Monday, June 25th, 2018 – University of Haifa President, Professor Ron Robin, gave the keynote address at the 34th Annual Conference of the Association of Israel Studies (AIS). Held for the first time at the University of California, Berkeley (where Pres. Robin received his Ph.D.), the conference brought together humanities and social science scholars, as well as Ph.D. candidates from around the world whose research focuses on the modern state of Israel.
President Robin’s keynote speech addressed the major points of friction surrounding free speech within the University sphere, particularly as reflected on Israeli campuses. President Robin argued that Universities are institutions of education, not sovereign states, and, as such, are responsible for ensuring that free speech on campuses reflects a pedagogical mission.
In his engaging lecture, President Robin examined the state of political activism on Israeli campuses, the role of university administration in censoring materials that run counter to the aims of the universities, and the challenges facing academia in opposing Boycott Divisions and Sanctions (BDS).
Regarding political activism on Israeli campuses, President Robin acknowledged the disappointing lack thereof. He examined the situation at the University of Haifa, a campus historically on the forefront of strong political activism. Recognizing that this is no longer the case, President Robin contended that it may in part be due to the large female student population. Of the 40% of the Arab undergrad students currently attending the University of Haifa, 70% are female – a group sociologically proved to be less inclined towards political activism.
In discussing free speech on campuses, President Robin referenced his former role as Dean of Students at the University of Haifa between 2000-2005 and identified times in which free speech materials needed to be edited in order to ensure respect among students. Rather than creating hostility, free speech on university campuses, he argued, should aim to create an engaging dialogue that provokes thought and the exchange of ideas. He explained that universities practice censorship in order to maintain the ethical standards by which they identify. Universities are not public forums and as such, “free speech and academic freedom do not always go hand-in-hand.”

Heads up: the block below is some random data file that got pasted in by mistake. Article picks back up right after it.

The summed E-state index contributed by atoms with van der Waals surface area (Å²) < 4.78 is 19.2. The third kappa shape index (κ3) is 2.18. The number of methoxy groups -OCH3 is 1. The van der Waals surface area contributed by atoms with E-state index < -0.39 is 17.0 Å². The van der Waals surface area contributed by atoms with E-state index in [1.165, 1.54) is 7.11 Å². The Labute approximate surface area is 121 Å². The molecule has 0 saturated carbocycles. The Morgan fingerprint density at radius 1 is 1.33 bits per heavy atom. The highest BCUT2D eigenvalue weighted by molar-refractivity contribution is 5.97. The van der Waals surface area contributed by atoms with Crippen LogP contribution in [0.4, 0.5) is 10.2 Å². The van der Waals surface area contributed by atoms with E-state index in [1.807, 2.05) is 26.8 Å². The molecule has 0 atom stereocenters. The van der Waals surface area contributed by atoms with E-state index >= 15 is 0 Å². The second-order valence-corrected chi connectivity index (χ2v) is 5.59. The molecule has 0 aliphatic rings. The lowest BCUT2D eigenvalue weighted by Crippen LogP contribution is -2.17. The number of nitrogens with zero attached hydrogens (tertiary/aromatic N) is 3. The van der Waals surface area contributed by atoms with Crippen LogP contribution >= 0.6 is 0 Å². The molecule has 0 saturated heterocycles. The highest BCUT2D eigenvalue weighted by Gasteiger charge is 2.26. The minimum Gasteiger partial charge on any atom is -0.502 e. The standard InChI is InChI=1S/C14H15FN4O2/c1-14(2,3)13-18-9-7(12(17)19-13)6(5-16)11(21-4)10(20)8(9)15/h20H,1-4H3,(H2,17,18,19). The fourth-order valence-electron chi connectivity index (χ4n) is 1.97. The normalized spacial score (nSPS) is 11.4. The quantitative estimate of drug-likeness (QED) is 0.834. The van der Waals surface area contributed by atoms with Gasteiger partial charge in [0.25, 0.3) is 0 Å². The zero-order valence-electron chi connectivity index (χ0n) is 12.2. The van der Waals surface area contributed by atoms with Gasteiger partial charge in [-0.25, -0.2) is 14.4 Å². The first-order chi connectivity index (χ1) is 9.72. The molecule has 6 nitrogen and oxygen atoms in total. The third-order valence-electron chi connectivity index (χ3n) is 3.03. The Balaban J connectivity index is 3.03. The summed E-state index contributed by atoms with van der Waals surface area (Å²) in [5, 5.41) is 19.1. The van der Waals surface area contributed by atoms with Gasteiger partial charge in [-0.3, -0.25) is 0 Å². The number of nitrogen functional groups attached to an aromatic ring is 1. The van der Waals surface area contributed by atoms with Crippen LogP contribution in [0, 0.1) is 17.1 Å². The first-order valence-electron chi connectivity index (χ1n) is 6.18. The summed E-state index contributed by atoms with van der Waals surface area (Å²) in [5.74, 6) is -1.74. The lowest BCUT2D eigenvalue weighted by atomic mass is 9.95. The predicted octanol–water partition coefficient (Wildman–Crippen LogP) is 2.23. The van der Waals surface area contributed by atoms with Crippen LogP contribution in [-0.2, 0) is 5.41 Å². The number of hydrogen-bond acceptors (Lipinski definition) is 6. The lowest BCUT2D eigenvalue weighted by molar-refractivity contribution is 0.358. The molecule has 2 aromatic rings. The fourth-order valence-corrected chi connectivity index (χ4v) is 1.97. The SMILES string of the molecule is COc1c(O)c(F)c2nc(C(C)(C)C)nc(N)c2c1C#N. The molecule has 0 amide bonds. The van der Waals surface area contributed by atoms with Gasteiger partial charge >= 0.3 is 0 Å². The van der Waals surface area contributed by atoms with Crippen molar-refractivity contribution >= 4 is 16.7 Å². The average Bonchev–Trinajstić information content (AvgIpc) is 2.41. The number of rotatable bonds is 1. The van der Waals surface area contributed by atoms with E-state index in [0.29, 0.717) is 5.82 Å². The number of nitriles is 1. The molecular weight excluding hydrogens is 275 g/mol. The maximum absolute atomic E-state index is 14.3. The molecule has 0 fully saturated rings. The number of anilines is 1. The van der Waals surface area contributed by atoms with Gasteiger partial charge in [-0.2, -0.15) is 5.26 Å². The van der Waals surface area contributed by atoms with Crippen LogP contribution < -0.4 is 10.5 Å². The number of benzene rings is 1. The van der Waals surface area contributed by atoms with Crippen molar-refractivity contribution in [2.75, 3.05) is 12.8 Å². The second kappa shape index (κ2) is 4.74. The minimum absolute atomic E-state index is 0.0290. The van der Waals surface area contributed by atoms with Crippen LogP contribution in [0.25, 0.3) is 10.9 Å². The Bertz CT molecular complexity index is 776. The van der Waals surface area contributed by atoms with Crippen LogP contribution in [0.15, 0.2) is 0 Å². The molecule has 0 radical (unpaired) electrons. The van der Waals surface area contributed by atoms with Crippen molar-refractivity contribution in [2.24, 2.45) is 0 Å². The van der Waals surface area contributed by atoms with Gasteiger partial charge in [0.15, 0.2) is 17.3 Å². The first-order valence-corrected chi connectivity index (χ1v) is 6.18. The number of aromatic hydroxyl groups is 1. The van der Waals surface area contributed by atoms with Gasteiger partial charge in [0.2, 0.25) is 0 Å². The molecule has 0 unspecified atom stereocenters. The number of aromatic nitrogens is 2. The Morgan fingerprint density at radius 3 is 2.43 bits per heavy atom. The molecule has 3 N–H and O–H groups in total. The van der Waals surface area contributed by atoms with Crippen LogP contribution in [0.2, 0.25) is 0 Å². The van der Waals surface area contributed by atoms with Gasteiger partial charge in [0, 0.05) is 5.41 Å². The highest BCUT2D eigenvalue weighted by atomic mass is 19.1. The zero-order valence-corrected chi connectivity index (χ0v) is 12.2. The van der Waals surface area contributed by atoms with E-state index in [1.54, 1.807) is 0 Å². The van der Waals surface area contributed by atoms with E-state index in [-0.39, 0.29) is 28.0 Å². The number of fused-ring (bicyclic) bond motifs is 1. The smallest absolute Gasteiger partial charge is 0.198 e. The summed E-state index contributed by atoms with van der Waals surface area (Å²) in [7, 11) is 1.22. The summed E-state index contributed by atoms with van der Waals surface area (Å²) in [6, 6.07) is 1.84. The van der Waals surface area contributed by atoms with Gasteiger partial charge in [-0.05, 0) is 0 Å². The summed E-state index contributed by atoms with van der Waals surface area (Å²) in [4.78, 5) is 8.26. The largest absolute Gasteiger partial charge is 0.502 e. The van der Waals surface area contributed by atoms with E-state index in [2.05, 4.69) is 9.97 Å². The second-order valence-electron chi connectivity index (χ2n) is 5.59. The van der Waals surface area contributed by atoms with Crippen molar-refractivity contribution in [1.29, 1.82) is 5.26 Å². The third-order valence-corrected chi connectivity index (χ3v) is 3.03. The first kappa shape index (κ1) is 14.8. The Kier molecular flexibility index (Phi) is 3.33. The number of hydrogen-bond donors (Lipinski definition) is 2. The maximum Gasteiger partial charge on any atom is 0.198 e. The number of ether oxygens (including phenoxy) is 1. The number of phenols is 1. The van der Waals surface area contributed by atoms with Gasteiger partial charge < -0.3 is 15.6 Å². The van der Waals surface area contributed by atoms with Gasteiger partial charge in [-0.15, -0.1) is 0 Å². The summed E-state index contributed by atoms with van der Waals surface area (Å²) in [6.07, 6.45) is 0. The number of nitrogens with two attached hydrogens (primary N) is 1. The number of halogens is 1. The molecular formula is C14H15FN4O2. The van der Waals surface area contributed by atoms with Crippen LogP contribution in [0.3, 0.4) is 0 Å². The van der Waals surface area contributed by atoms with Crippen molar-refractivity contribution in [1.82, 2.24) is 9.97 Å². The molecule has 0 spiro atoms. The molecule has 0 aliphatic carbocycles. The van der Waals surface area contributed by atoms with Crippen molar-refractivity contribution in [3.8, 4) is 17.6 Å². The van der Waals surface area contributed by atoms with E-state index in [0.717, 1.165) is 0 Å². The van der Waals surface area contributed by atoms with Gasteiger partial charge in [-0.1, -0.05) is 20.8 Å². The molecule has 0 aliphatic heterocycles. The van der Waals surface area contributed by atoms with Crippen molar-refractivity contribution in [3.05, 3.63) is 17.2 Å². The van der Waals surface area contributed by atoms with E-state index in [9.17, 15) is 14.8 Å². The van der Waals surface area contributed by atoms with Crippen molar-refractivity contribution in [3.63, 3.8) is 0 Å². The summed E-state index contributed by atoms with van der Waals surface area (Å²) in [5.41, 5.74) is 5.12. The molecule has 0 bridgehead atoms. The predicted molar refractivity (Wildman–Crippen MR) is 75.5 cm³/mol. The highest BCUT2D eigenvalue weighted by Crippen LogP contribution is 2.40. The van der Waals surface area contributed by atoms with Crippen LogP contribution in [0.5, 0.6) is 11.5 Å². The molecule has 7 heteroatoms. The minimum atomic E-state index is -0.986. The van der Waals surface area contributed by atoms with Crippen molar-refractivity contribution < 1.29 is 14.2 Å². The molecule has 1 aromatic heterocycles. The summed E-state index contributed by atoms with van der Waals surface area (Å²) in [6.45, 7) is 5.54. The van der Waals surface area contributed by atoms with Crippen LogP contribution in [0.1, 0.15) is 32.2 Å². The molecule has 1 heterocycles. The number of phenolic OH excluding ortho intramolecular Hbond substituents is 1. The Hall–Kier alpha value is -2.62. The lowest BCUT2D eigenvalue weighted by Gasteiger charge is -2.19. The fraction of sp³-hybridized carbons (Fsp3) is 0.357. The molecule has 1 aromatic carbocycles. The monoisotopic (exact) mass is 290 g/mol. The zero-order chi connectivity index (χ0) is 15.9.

Hearing an Israeli university President’s thoughts on BDS was a necessity to this group of scholars and President Robin did not shy away from the challenging topic. He pointed out that the BDS movement within academia is stronger than in other fields and that the humanities and social sciences suffer the most from its detrimental consequences. He contended that politically-based boycotts within academia lead to an “abrogation of our most fundamental rights as academics.”
Differentiating between sovereign-state sanctioned boycotts – which eclipse academic dominance – and organization-based professional boycotts aimed at interfering with academics’ careers, he cited his own experience of choosing to leave the Association of American Studies after being made to feel that, as an Israeli, his academic contributions were unwelcome. He stated, “If organizations turn their backs on Israeli scholars, the results will be catastrophic.” Scholars should not be prevented from contributing their work to academic journals or participating in conferences due to their national or political affiliation.
The irony of an Israeli professor giving an address on the topic of free-speech at a school known for both its commitment to student activism and its anti-Israel activity did not go unnoticed. For President Robin, it was likely a nostalgic return to a setting he once called home – the conference serving as a warm refuge within the larger context of anti-Israel activism trending across the campus. One hopes that the decision to host the AIS conference at UC Berkeley and President Robin’s keynote invitation are signs of change to come.